Overall though this was a very enjoyable hike which gave a totally new perspective on Trostan. I'd definitely recommend using the track if you have time. Our entire loop was still only 6.9kms.

I've written a blog post on the route if you'd like to see more photos: https://hikecycleireland.wordpress.com/2016/10/18/trostan-a-longer-but-more-enjoyable-approach/ Trackback: http://mountainviews.ie/summit/361/comment/18661/
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MountainViews.ie Picture about mountain Trostan in area Antrim Hills, Ireland
 
Begrduger's Top
by BleckCra  27 Aug 2016
Trostan. Something to shout about - and especially if you are sharing the shouting with a new Top of the County thingy person.
Would I have bothered? Not in my wildest nightmare, which plateau-ed out the night before, with the wind measuring thing coming off its stem, the rain relentless and a hill flagged up on this website as the wettest place on the planet - on the memo pad for the morning.
A dour trail through a grey Ballymena and the hint of high ground on the horizon, spufflicated in satanic blackness.
The thing is all of 500ms - apparently I should bring welly boots - and the whole experience is a disappointment at all points. So goes the story.
Forward a mile, turn go back half a mile, forward quarter of a mile, turn go back .... blah blah ..... and X marks the spot where the Moyle Way advertises itself with an arrow the size of Tinkerbell's arse tattoo.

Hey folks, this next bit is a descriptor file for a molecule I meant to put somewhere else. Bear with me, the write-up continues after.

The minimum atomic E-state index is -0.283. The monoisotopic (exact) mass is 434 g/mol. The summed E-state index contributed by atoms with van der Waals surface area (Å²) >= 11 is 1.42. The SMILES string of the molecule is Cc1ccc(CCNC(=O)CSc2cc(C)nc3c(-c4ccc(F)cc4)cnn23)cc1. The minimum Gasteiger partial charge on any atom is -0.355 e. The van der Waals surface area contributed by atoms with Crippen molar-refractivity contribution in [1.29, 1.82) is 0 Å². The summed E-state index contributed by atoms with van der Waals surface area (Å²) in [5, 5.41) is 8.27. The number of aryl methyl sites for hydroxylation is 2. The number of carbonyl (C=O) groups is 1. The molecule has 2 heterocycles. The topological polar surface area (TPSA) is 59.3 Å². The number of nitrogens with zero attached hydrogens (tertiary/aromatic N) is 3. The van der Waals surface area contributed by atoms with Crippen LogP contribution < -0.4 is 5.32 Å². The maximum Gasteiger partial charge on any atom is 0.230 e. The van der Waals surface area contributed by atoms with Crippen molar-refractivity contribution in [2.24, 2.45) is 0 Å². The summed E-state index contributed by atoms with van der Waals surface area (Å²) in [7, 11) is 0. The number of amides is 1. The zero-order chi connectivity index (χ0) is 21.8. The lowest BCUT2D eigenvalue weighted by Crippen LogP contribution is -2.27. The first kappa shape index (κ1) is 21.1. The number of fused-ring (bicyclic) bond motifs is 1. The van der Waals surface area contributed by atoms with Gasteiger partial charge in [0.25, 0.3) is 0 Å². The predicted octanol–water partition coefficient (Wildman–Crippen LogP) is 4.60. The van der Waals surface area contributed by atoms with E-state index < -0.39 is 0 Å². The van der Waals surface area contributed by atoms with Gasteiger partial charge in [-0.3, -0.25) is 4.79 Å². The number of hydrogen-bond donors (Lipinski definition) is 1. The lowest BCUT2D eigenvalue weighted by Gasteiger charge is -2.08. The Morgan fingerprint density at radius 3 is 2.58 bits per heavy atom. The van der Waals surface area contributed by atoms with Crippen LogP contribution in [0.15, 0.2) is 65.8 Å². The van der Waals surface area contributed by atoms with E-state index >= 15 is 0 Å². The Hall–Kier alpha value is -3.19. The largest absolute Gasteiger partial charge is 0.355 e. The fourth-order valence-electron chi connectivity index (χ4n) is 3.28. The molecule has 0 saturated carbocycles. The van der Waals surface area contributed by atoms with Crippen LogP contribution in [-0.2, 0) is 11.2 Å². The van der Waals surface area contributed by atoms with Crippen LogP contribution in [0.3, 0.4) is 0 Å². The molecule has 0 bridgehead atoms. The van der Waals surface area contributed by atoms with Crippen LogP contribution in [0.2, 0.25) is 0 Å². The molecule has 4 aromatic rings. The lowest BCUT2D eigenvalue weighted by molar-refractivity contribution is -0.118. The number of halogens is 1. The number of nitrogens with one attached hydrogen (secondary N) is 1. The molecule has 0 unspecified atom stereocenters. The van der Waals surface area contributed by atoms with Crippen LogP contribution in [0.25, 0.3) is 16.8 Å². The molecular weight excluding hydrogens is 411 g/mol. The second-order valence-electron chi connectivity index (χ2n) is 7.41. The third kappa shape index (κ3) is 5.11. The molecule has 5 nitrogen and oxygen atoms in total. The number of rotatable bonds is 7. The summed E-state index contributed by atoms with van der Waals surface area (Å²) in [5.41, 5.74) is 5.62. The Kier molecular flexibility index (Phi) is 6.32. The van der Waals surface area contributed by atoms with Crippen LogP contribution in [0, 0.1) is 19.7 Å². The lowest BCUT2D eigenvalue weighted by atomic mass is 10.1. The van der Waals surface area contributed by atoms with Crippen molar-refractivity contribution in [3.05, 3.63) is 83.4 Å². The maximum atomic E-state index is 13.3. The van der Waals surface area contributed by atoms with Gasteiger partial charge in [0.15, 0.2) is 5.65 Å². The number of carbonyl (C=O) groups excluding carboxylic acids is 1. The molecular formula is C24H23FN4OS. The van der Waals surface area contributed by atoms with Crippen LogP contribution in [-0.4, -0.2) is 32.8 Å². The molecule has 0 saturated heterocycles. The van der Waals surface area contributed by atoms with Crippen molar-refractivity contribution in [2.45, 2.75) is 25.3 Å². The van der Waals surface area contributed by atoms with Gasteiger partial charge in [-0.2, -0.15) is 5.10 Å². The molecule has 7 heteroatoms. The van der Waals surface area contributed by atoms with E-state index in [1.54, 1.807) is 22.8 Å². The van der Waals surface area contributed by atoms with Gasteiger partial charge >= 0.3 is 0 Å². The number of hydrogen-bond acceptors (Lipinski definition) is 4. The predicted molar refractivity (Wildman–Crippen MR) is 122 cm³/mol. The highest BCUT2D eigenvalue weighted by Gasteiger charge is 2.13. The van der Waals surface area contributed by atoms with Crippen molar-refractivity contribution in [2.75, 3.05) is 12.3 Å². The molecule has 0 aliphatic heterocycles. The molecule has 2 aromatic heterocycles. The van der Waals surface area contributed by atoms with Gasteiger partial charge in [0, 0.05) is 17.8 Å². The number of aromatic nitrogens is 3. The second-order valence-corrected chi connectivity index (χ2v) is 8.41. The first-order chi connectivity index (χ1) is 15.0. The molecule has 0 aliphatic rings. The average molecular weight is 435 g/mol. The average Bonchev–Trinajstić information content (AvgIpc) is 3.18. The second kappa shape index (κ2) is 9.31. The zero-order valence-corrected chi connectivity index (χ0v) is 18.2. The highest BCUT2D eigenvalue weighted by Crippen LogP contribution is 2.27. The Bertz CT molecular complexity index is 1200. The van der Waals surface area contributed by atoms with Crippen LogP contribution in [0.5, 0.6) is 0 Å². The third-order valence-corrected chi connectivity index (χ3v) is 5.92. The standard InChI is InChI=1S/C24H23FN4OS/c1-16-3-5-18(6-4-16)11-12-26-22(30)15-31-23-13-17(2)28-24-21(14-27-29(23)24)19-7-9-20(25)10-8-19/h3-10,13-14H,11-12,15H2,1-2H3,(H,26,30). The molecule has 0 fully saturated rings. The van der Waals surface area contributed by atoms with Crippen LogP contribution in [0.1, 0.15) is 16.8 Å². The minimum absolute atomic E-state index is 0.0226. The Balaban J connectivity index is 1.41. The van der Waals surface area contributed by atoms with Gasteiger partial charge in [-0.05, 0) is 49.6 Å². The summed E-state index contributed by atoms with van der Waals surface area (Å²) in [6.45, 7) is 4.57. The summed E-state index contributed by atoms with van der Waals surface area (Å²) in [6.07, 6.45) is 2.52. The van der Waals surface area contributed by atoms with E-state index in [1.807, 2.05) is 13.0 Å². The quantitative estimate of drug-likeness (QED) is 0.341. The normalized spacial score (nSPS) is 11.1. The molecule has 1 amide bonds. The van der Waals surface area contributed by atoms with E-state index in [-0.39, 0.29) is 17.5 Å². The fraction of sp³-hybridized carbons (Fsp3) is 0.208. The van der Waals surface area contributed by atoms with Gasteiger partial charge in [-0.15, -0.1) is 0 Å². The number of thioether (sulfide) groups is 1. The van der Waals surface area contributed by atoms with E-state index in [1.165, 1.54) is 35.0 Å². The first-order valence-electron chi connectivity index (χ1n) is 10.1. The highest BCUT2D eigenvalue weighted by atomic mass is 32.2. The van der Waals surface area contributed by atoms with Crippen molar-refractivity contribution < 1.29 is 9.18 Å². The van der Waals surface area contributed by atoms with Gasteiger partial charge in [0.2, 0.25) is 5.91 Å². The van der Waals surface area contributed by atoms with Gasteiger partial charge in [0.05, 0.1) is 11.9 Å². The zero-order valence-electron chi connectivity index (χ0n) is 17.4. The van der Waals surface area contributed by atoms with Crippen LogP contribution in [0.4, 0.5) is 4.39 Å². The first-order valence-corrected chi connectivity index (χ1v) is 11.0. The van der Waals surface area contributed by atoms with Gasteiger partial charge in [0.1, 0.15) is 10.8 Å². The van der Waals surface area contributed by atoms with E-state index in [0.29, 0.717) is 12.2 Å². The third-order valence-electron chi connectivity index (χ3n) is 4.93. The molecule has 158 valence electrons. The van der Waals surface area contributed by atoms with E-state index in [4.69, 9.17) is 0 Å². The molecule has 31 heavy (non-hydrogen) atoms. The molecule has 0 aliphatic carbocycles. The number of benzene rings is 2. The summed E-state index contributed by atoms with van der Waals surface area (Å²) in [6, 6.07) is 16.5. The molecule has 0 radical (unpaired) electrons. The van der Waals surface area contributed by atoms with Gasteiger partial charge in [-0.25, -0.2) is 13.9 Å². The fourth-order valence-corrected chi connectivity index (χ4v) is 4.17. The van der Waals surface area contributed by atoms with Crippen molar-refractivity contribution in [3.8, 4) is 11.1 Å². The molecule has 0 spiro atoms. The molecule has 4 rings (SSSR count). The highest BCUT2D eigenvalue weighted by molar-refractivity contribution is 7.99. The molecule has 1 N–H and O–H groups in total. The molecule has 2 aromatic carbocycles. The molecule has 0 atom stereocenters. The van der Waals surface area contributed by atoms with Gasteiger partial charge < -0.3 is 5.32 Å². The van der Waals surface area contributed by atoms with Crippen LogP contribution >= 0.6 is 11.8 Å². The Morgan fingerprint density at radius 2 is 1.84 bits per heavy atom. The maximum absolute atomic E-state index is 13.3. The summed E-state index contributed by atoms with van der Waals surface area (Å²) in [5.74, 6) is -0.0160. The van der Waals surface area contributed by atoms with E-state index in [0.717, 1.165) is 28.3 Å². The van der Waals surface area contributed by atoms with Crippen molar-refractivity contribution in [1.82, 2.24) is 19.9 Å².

The Start and a hint of sun.
A bemused trudge out past an enthusiastic water fall, an emerging carpet of pretty moss and scarlet mushrooms, silver sunbeams lit the way and a slow realisation that the day might just be memorable.
A grassy ride shared with scudding clouds and blazing sun took us to a barren, unprepossessing summit and completely spectacular panoramas of open sea, strange islands, the wildest hill and bog and sibling nations seemingly at our fingertips.
My companion hugged the trig point, hugged me, produced a shot each of Laphraoig .......... then hugged the moment (sic) of her achievement and I imagine still does.
Trostan Co Antrim. Damp? A little. Inaccessible? By a blind man on a stick. Disappointing? Not even to the most awful begrudger.
Congratulations county top woman. Trackback: http://mountainviews.ie/summit/361/comment/15080/
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MountainViews.ie Picture about mountain Trostan in area Antrim Hills, Ireland